Amazon has in the past been accused of hastening the demise of the high street; now it looks like the retailer might start re-colonising it
Amazon, the global online retail megamonster, is planning on doing something in New York that is simultaneously pretty mundane and really rather surprising: it is going to open a shop.
Some time before Christmas, customers will be able to walk into a good, old-fashioned, bricks-and-mortar store in midtown Manhattan and peruse actual, physical objects. According to reports, it is primarily envisioned as a place for customers to pick up items that they have ordered online but it is also likely to stock some inventory – especially Amazon’s own devices such as Kindle e-readers and Fire smartphones.
For the company that is leading the online shopping revolution and even experimenting with delivery drones, this is quite a departure. Some may see it as a retrograde step. Amazon has in the past been accused of hastening the demise of the high street; now it looks like the retailer might start re-colonising it.
What’s going on? The fact is that high street shops and online portals both have their pros and cons. The future of retail increasingly looks like a hybrid of both.
For retailers, the beauty of the internet is that it is cheap – no rent, fewer staff and none of the hassle of ensuring hundreds of shops are appropriately stocked. For the customer, online shopping is quick, convenient and does not require you to trudge out of your way to fight through the crowds.
But online shopping has its own downsides and hassles. The retailer can glean a great deal of information about regular customers but is unable to really interact with them; shoppers buying anything larger than the opening of a letterbox have to be around when it is delivered.
Hence the rise of click-and-collect – where online shopping meets physical stores. This phenomenon has picked up markedly in the UK and especially over the past few Christmases, with shoppers reluctant to entrust high-value items to the vagaries of the British postal system.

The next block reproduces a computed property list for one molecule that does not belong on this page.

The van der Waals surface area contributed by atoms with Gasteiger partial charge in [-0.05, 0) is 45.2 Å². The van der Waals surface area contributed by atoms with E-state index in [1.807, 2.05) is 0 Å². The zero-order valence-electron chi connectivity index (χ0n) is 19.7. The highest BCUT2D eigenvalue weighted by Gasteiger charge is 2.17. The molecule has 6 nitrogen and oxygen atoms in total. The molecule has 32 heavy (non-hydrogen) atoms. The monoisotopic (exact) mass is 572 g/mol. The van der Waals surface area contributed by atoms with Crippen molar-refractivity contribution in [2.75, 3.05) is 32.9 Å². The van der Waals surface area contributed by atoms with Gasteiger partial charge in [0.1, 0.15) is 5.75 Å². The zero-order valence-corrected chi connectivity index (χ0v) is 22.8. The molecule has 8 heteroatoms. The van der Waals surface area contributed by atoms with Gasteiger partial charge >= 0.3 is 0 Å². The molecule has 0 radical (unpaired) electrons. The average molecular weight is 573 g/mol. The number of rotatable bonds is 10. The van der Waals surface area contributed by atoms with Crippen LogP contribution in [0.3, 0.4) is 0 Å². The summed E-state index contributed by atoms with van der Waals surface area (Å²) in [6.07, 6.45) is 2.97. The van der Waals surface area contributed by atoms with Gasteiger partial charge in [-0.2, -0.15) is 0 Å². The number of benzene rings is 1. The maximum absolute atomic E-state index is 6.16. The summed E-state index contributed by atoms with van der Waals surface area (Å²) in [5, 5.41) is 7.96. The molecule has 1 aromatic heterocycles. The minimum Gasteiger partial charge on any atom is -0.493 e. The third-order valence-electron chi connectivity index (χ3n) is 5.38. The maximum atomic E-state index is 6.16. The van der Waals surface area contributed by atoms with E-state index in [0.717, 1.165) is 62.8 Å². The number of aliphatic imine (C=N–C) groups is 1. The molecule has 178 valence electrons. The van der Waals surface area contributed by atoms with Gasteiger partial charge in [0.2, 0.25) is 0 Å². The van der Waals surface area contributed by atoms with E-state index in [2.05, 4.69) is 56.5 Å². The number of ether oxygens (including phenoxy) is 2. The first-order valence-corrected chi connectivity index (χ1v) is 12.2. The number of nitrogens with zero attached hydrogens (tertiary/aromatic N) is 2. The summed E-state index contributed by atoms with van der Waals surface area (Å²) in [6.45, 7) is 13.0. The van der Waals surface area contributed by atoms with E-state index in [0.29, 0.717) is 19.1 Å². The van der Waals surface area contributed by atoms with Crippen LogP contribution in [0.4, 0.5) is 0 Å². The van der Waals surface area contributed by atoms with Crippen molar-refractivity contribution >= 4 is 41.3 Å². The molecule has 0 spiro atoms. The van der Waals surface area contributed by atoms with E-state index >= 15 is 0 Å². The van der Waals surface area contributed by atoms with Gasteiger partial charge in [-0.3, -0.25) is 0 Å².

There are several initiatives. John Lewis is collaborating with Collect+, a scheme which allows shoppers to pick up and return items they have bought online at several thousand independent retailers; Network Rail has created Doddle pick-up-points at stations and Amazon itself is putting lockers in Co-op stores and car parks.
Argos, however, is travelling in the opposite direction. A traditional mainstay of British high streets, its shops act like a kind of retail Tardis in which an entire department store is squashed into a very small space. Customers pop in, buy whatever they want and leave. It is convenient but it has also traditionally been fairly down-market.
However, under John Walden, who became the managing director of Argos over two years ago and more recently was made chief executive of its parent company, Home Retail Group, the model has been tweaked. Argos has started to develop “digital concept stores” where the minimalist interiors house the gleaming tablets that have replaced old-fashioned laminated catalogues and little blue pens.
Click-and-collect orders already account for a third of Argos’s business and there are only two shopping websites in the UK that receive more visitors – eBay and, you guessed it, Amazon. Argos has already struck a deal with the first of these competitors. Earlier this year, it extended a relationship with eBay, which enables online shoppers to collect their goods at its stores.
We won’t know how similar Amazon’s shop is to Argos’s “digital concept stores” until it opens but it can already tell us two things about the company – one bad and one good.
The first is that Jeff Bezos’s company still has a lot of work to do. For its size, sales and astonishing growth, Amazon is still not profitable. Famously, this is all part of the master plan. Mr Bezos was very upfront when he listed the company saying that Amazon would never chase short-term profitability in the longer-term pursuit of becoming the world’s biggest retailer.
But the new store also demonstrates some of the attributes that have helped Amazon grow so fast: it is unafraid to try things. Success is quickly built upon and failures fast forgotten. If midtown Manhattan doesn’t work out, well, it’s only one store. But, if it’s a success, expect to see an Amazon shop coming to a high street near you very soon.
Argos and Amazon – it would be hard, at first, to imagine two companies further apart on the retail continuum but, from the extremes, these very different retailers are converging and may, extraordinarily, end up looking quite a lot like each other.